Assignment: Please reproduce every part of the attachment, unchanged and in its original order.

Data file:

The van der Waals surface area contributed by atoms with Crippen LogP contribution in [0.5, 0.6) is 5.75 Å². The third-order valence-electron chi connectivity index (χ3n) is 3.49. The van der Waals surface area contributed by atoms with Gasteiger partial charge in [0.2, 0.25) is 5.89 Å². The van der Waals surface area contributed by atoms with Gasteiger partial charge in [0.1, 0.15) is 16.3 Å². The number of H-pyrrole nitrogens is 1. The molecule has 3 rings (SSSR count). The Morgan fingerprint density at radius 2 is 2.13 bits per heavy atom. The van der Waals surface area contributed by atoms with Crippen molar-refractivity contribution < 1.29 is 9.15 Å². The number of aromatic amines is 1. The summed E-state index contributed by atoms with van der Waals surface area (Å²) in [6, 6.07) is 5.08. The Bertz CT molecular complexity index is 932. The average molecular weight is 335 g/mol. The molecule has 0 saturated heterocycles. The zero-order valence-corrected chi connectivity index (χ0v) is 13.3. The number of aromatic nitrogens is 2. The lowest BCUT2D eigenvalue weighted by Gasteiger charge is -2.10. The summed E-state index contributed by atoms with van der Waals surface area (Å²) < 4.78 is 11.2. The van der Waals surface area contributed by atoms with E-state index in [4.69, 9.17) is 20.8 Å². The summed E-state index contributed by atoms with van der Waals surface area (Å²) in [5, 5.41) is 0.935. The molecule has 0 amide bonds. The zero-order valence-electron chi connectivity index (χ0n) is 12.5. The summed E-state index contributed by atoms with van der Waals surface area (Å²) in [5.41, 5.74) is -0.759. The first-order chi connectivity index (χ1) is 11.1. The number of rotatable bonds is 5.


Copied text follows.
The van der Waals surface area contributed by atoms with Crippen LogP contribution in [0.5, 0.6) is 5.75 Å². The third-order valence-electron chi connectivity index (χ3n) is 3.49. The van der Waals surface area contributed by atoms with Gasteiger partial charge in [0.2, 0.25) is 5.89 Å². The van der Waals surface area contributed by atoms with Gasteiger partial charge in [0.1, 0.15) is 16.3 Å². The number of H-pyrrole nitrogens is 1. The molecule has 3 rings (SSSR count). The Morgan fingerprint density at radius 2 is 2.13 bits per heavy atom. The van der Waals surface area contributed by atoms with Crippen molar-refractivity contribution < 1.29 is 9.15 Å². The number of aromatic amines is 1. The summed E-state index contributed by atoms with van der Waals surface area (Å²) in [6, 6.07) is 5.08. The Bertz CT molecular complexity index is 932. The average molecular weight is 335 g/mol. The molecule has 0 saturated heterocycles. The zero-order valence-corrected chi connectivity index (χ0v) is 13.3. The number of aromatic nitrogens is 2. The lowest BCUT2D eigenvalue weighted by Gasteiger charge is -2.10. The summed E-state index contributed by atoms with van der Waals surface area (Å²) < 4.78 is 11.2. The van der Waals surface area contributed by atoms with E-state index in [4.69, 9.17) is 20.8 Å². The summed E-state index contributed by atoms with van der Waals surface area (Å²) in [5, 5.41) is 0.935. The molecule has 0 amide bonds. The zero-order valence-electron chi connectivity index (χ0n) is 12.5. The summed E-state index contributed by atoms with van der Waals surface area (Å²) in [5.41, 5.74) is -0.759. The first-order chi connectivity index (χ1) is 11.1. The number of rotatable bonds is 5.